A majority of Indian professionals experience stress at work on at least a weekly basis, according to new data from ADP.
According to the report, seven in 10 Indian workers (70 per cent) said that they were experiencing stress at least once during the working week on a regular basis.
The report further added that stress levels among the Indian workforce were significantly higher than the Asia-Pacific average of 60 per cent.
The survey further found that work-life balance was more often a strong indicator of mental health in the workplace. As per the report, 46 per cent of Indian workers reported doing around 6-10 hours of work unpaid every week.
“Unpaid overtime can be extremely demoralising, particularly over sustained periods of time. Some of the most effective ways to improve work-life balance in your organisation include offering and insisting on the use of flex-time options, flexible vacation scheduling and time off for medical or other appointments. Establishing parameters for ignoring emails or texts after hours will also help your employees disconnect and could help minimise the prevalence of stress,” Rahul Goyal, Managing Director at ADP India, said.
As for the positives, the report found that Indians were amongst the most likely within APAC to discuss mental health problems at work. 89 per cent of participants said that they were comfortable discussing mental health with someone at work.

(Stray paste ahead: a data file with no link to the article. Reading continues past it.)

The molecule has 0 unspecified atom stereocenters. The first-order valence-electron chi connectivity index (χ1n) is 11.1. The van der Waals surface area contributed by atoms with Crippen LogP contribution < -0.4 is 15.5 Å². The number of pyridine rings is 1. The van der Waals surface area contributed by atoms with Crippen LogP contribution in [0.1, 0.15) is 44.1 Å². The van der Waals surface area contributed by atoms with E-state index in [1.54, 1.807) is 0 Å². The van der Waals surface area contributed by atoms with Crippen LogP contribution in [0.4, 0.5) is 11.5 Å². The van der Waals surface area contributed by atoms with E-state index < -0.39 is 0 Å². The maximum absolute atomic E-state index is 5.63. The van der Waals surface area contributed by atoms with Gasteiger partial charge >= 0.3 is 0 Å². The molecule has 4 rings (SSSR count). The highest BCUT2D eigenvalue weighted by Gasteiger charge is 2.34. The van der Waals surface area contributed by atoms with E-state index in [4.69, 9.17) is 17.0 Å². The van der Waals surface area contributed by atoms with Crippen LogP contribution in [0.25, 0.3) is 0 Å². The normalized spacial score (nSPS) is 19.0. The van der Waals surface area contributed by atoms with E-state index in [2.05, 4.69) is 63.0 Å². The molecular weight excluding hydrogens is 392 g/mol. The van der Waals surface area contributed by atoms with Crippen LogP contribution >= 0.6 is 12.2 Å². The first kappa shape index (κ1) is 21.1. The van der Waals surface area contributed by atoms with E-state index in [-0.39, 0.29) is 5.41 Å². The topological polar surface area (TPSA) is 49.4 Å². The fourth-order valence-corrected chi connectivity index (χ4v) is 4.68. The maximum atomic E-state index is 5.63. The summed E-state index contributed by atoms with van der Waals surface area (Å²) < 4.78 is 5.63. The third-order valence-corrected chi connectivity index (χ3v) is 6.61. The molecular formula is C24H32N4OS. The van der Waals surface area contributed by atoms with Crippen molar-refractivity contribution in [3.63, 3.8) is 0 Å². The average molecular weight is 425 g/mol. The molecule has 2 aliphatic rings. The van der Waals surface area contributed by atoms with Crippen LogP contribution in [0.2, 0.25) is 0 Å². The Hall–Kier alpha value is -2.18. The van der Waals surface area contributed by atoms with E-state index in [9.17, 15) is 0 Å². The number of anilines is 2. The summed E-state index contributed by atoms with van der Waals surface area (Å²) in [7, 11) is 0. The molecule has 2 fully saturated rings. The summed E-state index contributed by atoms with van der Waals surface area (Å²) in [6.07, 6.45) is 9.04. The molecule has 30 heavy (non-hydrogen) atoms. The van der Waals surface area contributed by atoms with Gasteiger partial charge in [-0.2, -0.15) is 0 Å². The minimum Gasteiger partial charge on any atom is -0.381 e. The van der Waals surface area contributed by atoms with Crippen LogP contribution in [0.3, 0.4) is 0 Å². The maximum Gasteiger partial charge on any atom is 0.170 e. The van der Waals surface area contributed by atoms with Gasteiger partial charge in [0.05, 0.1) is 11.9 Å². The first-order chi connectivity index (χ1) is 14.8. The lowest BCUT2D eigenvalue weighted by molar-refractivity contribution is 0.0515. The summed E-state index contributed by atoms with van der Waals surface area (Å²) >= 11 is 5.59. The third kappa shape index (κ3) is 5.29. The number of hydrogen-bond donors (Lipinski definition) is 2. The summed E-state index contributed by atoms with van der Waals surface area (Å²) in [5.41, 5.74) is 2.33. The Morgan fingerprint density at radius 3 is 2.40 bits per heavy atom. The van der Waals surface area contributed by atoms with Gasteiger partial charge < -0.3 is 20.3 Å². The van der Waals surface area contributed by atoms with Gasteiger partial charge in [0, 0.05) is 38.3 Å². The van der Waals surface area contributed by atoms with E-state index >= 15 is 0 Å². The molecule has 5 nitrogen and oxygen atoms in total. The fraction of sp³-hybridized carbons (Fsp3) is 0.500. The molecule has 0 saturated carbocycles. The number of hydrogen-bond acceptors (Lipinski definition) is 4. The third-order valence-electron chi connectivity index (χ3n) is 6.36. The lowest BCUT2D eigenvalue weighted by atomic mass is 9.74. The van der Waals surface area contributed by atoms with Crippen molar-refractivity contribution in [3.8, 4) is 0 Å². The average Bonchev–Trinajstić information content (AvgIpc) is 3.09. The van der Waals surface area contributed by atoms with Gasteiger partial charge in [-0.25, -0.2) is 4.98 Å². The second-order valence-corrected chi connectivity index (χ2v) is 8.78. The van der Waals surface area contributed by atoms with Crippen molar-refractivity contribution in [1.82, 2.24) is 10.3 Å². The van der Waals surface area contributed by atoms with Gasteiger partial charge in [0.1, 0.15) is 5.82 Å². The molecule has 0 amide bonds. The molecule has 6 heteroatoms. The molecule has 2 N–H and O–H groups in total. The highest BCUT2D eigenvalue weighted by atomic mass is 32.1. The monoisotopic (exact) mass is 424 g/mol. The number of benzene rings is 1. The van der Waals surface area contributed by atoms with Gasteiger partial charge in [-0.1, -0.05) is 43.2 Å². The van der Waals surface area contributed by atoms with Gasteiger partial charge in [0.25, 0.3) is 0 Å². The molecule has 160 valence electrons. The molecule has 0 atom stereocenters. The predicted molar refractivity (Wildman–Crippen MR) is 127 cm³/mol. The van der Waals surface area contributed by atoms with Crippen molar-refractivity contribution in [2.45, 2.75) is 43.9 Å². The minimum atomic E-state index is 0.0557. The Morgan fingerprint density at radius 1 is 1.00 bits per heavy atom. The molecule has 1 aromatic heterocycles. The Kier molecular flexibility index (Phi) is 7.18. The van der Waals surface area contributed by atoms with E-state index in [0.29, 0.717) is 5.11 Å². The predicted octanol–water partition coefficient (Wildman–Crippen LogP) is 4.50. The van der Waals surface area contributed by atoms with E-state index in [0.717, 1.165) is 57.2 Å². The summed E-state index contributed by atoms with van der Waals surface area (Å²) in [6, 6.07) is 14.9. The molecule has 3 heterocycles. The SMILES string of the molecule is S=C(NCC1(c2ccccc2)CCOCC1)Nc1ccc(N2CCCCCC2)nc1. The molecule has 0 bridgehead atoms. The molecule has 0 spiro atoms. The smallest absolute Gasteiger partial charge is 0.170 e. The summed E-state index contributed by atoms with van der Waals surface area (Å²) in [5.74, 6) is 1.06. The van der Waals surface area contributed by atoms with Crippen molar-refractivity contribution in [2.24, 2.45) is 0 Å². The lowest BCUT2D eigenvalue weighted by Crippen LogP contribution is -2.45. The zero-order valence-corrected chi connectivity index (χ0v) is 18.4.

“For business owners, leaders and managers, there is a duty of care to foster a work environment that prioritises its employees’ mental health and well-being. While being under pressure is a normal part of life, the number of Indian workers reporting that they are experiencing stress on a weekly basis suggests we are falling short,” said Goyal.
“It is widely accepted that stress can cause or exacerbate existing mental health conditions, such as anxiety or depression. Mental health has a huge impact on people, communities, businesses and the economy. Alongside the ethical considerations to creating a supportive and productive work environment, we know there is a strong business case to be made too,” he said.
“An open and honest dialogue is the first step in addressing mental health issues – raising concerns means plans and procedures can be introduced to help alleviate the causes of stress. The data shows India has made excellent progress here. We should dig deep and move quickly to understand how India has achieved this so it can be replicated in other markets where progress in discussing mental health in the workplace remains slow and stagnant,” he added.
The report was based on a survey of 1,908 workers in India.